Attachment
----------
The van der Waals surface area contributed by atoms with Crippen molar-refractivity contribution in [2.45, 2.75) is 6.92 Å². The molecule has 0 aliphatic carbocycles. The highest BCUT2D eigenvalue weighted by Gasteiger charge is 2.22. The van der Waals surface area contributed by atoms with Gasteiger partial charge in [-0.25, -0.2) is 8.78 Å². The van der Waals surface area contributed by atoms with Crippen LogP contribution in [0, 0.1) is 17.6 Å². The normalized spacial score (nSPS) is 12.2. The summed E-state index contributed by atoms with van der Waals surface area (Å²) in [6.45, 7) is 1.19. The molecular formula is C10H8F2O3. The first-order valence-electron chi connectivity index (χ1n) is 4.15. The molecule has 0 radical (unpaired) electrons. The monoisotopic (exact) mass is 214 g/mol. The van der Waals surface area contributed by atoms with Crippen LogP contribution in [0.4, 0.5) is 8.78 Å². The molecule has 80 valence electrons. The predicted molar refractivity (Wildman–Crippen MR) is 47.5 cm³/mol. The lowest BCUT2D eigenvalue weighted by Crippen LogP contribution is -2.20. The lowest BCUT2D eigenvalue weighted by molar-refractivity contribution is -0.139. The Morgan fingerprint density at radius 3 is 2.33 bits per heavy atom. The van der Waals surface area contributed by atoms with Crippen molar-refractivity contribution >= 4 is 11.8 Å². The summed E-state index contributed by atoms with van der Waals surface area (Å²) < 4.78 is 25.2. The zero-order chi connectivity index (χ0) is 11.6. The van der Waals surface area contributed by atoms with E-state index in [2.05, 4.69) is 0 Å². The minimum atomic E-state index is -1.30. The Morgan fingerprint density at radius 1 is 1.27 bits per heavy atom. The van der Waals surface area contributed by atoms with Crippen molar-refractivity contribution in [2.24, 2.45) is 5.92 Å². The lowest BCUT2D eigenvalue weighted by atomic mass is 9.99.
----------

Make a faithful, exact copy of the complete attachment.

The van der Waals surface area contributed by atoms with Crippen molar-refractivity contribution in [2.45, 2.75) is 6.92 Å². The molecule has 0 aliphatic carbocycles. The highest BCUT2D eigenvalue weighted by Gasteiger charge is 2.22. The van der Waals surface area contributed by atoms with Gasteiger partial charge in [-0.25, -0.2) is 8.78 Å². The van der Waals surface area contributed by atoms with Crippen LogP contribution in [0, 0.1) is 17.6 Å². The normalized spacial score (nSPS) is 12.2. The summed E-state index contributed by atoms with van der Waals surface area (Å²) in [6.45, 7) is 1.19. The molecular formula is C10H8F2O3. The first-order valence-electron chi connectivity index (χ1n) is 4.15. The molecule has 0 radical (unpaired) electrons. The monoisotopic (exact) mass is 214 g/mol. The van der Waals surface area contributed by atoms with Crippen LogP contribution in [0.4, 0.5) is 8.78 Å². The molecule has 80 valence electrons. The predicted molar refractivity (Wildman–Crippen MR) is 47.5 cm³/mol. The lowest BCUT2D eigenvalue weighted by Crippen LogP contribution is -2.20. The lowest BCUT2D eigenvalue weighted by molar-refractivity contribution is -0.139. The Morgan fingerprint density at radius 3 is 2.33 bits per heavy atom. The van der Waals surface area contributed by atoms with Crippen molar-refractivity contribution >= 4 is 11.8 Å². The summed E-state index contributed by atoms with van der Waals surface area (Å²) < 4.78 is 25.2. The zero-order chi connectivity index (χ0) is 11.6. The van der Waals surface area contributed by atoms with E-state index in [2.05, 4.69) is 0 Å². The minimum atomic E-state index is -1.30. The Morgan fingerprint density at radius 1 is 1.27 bits per heavy atom. The van der Waals surface area contributed by atoms with Crippen molar-refractivity contribution in [2.24, 2.45) is 5.92 Å². The lowest BCUT2D eigenvalue weighted by atomic mass is 9.99.